Council looks to bury real greening in reformed CAP | WWF

Council looks to bury real greening in reformed CAP

Posted on 15 May 2012
Spain receives some €6.6 billion in agricultural subsidies that are distributed directly to olive, rice or cotton farmers. Traditional irrigation by flooding the fields in Orihuela, Murcia, Spain.
© Guido Schmidt / WWF-Spain
Brussels, Belgium –The Agriculture and Fisheries Council discussion this morning was the death knell for many of the greening measures contained in the original Commission proposal for the Common Agricultural Policy reform. 
 
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“It is truly depressing to see the direction that negotiations are taking at such an early stage. Member States should be taking stronger environmental measures, rather than working at forming a consensus behind closed doors that will sink the Commission’s proposal. The Council is intent on sacrificing the 7% of Ecological Focus Areas*(see editorial note), despite the best scientific advice. They are contravening all logic.” said Tony Long, Director of WWF’s European Policy Office.
 
“Citizens will not stand by in these difficult economic times and allow farm payments which directly or indirectly lead to the destruction of nature, the contamination of the atmosphere with greenhouse gases and the over-abstraction and pollution of water. Member States have to listen to public sentiment and start taking serious strides in protecting the environment,” Mr Long concluded.
 
 
Background
There was wide spread agreement amongst Member States that the 7% Ecological Focus Areas are too ambitious and should be reduced. However scientific opinion already suggests that we need a minimum of 10% of land dedicated to Ecological Focus Areas if biodiversity and environmental connectivity is to be optimally supported, less than 7% is insufficient.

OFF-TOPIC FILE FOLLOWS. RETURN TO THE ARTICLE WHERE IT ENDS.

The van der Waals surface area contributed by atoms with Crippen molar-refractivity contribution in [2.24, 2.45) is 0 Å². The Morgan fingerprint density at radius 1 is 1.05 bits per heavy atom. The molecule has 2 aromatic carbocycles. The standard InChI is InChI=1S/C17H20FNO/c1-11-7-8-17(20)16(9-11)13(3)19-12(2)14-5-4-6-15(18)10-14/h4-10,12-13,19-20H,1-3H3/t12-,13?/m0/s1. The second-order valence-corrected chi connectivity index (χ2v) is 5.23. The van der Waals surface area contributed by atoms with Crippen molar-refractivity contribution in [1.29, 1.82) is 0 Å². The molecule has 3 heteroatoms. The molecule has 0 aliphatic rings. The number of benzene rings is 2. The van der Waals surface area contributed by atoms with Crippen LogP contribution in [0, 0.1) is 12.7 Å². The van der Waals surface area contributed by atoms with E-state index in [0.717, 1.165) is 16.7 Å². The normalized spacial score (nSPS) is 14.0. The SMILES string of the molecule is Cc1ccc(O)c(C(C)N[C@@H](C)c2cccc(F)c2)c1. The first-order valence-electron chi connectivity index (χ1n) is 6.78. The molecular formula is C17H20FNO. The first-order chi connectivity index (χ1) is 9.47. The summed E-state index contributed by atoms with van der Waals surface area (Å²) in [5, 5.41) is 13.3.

In addition to this, Luxembourg’s proposal for a menu of greening options, from which Member States could pick and choose, is reckless. This means that not all measures will be applied evenly, and Member States will probably employ the options that have the lowest financial cost rather than what is best for nature and society. European Commissioner for Agriculture and Rural Development Dacian Cioloş recognizes the danger of a “pick and mix” policy and is right to defend against it.
 
 
Notes to the Editor
Ecological Focus Areas are a part of farmland that is dedicated to environmental rather than agricultura usel. The aim of this land includes reversing biodiversity loss, reversing the loss of birds and insects, reducing water pollution and soil erosion.
 
 
For further information:
Philippe Carr, Media & Communications, 
WWF: European Policy Office,
Tel: +32 476 25 68 79
E-mail: pcarr@wwf.eu
 
 
Spain receives some €6.6 billion in agricultural subsidies that are distributed directly to olive, rice or cotton farmers. Traditional irrigation by flooding the fields in Orihuela, Murcia, Spain.
© Guido Schmidt / WWF-Spain Enlarge